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    G-Quartet-Based Nanostructure for Mimicking Light-Harvesting Antenna
    Author: english.ciac.cas.cn
    Update time: 2015-02-06
    Text Size: A A A

    Artificial light-harvesting systems have received great attention for use in photosynthetic and optoelectronic devices. Recently, the CIAC scientists published a communication on a system involving G-quartet-based hierarchical nanofibers generated from the self-assembly of guanosine 5’-monophosphate (GMP) and a two-step Fçrster resonance energy transfer (FRET) that mimics natural lightharvesting antenna. This solid-state property offers advantages for future device fabrication. The generation of photocurrent under visible light shows it has potential for use as a nanoscale photoelectric device.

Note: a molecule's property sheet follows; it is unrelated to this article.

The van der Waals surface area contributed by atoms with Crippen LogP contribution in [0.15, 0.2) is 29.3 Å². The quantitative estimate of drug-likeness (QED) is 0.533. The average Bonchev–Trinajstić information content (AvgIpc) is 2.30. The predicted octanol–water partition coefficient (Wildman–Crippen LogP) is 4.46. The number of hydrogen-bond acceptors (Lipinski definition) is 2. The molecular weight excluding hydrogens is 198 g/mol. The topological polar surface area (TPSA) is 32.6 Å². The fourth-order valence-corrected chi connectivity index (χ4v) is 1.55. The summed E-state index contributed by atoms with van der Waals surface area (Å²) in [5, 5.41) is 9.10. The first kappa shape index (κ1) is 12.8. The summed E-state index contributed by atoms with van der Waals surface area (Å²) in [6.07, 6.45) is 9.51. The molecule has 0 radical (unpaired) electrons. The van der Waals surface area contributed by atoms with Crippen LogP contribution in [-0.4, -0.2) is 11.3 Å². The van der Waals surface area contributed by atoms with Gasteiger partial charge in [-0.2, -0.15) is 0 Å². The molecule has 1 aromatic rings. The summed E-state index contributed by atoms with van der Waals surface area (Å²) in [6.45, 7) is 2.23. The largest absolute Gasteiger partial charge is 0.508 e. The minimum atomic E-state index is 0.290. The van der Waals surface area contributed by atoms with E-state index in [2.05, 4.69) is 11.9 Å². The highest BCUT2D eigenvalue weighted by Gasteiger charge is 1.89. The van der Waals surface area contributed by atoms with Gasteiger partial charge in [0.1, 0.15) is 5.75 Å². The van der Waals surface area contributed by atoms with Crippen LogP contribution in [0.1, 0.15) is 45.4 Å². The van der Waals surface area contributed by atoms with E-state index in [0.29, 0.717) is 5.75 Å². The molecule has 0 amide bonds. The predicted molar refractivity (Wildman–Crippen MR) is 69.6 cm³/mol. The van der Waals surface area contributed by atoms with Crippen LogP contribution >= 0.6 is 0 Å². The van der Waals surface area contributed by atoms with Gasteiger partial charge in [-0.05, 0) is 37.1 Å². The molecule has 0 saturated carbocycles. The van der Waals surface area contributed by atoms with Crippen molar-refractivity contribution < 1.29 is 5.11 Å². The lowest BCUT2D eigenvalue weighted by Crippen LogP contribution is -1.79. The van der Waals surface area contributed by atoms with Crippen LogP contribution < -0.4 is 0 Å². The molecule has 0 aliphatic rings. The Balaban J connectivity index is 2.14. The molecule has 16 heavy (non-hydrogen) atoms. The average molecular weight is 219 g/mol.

The system favors a two-step FRET from the donor to acceptor molecules confined in the right-handed helical nanofibers. Compared to systems with inefficient and costly covalent synthesis processes, the major merits of this system include facile preparation, absence of organic solvents, and low cost. Furthermore, these nanofibers showed light-harvesting properties both in solution and in the solid state, thus offering an advantage from the viewpoint of device processing. The generation of photocurrent was induced by visible light, which provides the material with the potential for application as a nanoscale photoelectric device. The work is expected to be beneficial for the development of light-harvesting systems by the self-assembly of supramolecular nanostructures.

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